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All you need to know about Coronavirus

What is Coronavirus?

Coronaviruses are a group of viruses that may trigger a range of diseases, ranging from a common cold to severe respiratory disorders. The recent outbreak labelled as ‘COVID-19’ is a new kind of coronavirus that emerged in China during December of 2019. As this virus was previously unidentified among humans, the entire aspects aren’t known yet. Health specialists are constantly trying to understand the disease and devise effective treatments to combat it. At present, the average fatality rate of COVID-18 is about 3.4%, which is not considered high.

Symptoms of Corona Virus

  • Coughing
  • Sneezing
  • Fever
  • Sore Throat
  • Runny Nose
  • Breathing Difficulty

The symptoms of coronavirus are quite similar to that of a seasonal flue. Hence, a mere shift in your vitals does not necessarily indicate that you have contracted the disease. If you contract the virus, symptoms may start to appear between two to fourteen days.

How does it spread?

Apparently, COVID-10 is highly contagious as you can get it from another person, and a contaminated surface. When an infected person coughs or sneezes nearby, their airborne respiratory droplets may disperse and be inhaled by you. Similarly, when the infected person makes contact with any object, the viruses are deposited on the surface and remain active for several hours. If we touch these surfaces, the virus adheres to our hands. When we touch our face, it enters the body through the mouth or nose.

Who is at Risk?

Coronavirus is not specific to any race or gender, so anyone exposed to it may fall ill. Most of the infected people shall recover without any major issues. However, the disease has proven to be more severe among elderly individuals (ages 40 and above); it can be fatal for older people with pre-existing lung and heart conditions. Young and healthy individuals are likely to pull through without the need of hospitalization. Therefore, the concern is not limited to you catching the virus, but all the vulnerable people you put at risk by interacting with them post infection.

Safety Measures

In the last few months, COVID-19 has been spreading out rapidly and today it qualifies as a world crisis. It is a stressful situation and everyone wants to know how they can protect themselves against the epidemic. As it has been perceived as a respiratory virus, the foremost strategy is to keep clean.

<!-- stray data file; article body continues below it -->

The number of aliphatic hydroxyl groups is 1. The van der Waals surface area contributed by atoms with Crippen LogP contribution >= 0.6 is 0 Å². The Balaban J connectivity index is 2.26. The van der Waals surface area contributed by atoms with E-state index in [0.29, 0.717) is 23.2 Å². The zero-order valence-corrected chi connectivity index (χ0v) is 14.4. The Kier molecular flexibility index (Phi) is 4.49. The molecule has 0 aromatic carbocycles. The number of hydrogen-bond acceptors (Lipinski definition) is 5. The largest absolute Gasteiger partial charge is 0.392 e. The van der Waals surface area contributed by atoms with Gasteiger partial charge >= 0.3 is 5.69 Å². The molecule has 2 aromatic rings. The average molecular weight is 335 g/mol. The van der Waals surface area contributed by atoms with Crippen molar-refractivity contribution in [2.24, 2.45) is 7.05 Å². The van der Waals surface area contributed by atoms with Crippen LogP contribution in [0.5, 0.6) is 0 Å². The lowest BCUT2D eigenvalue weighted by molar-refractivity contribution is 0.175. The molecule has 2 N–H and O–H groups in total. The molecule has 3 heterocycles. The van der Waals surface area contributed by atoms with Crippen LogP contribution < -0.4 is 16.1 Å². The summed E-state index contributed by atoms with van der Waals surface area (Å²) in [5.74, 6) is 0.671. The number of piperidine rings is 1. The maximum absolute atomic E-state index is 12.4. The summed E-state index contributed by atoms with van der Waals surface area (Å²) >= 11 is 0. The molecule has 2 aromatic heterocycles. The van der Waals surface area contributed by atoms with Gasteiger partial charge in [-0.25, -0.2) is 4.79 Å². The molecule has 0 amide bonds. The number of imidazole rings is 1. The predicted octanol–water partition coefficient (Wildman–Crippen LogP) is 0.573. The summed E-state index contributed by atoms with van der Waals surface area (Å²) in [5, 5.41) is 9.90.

• Wash your hands frequently and spend at least 20 seconds on rinsing. If soap and water are not available, use a hand sanitizer that contains about 60% alcohol.
  • Wear a surgical mask when you leave home and keep it on around public places.
  • When you touch any surface in a public area, make sure to wash your hands afterwards.
  • Do not touch any part of your face with dirty hands.
  • Stay three feet apart from strangers or people you suspect may carry the virus.
  • Cover your nose and mouth with a tissue when you cough or sneeze; immediately get rid of the used tissues.
  • Stay at home if you are infected and keep a distance from other family members.
  • Residents of high alert regions should work from home or demand worker’s compensation from their employer. 
  • Obtain a month worth supply of prescription drugs and food, so you don’t need to leave the house anytime soon.
  • Avoid sneezing or coughing into bare hands; use your elbow or armpit in the absence of a tissue.
  • Frequently clean and disinfect surfaces that are prone to germs, such as doorknobs, a working desk, and your smartphone.
  • Refrain from attending public events or large gatherings.

Impact on Travelling

China, Italy, South Korea, and Iran are the most dangerous zones right now, but travelling to other countries is not risk free either. A lot of businesses are locked down and flights to certain areas have been suspended. It may be hard to cancel previously booked trips, when a refund against threat for coronavirus is not a valid option. On the other hand, ticket prices have gone down, which creates a great opportunity to travel to low risk areas. Travelling to high risk areas should be postponed, unless it is extremely significant. You may have to stay at a quarantine for two weeks after returning from that region.

Myself Harjinder Singh. I cover a broad range of topics under the umbrella of Fit and Meditation including health and fitness, meditation and spirituality.

About Harjinder Singh

Myself Harjinder Singh. I cover a broad range of topics under the umbrella of Fit and Meditation including health and fitness, meditation and spirituality.

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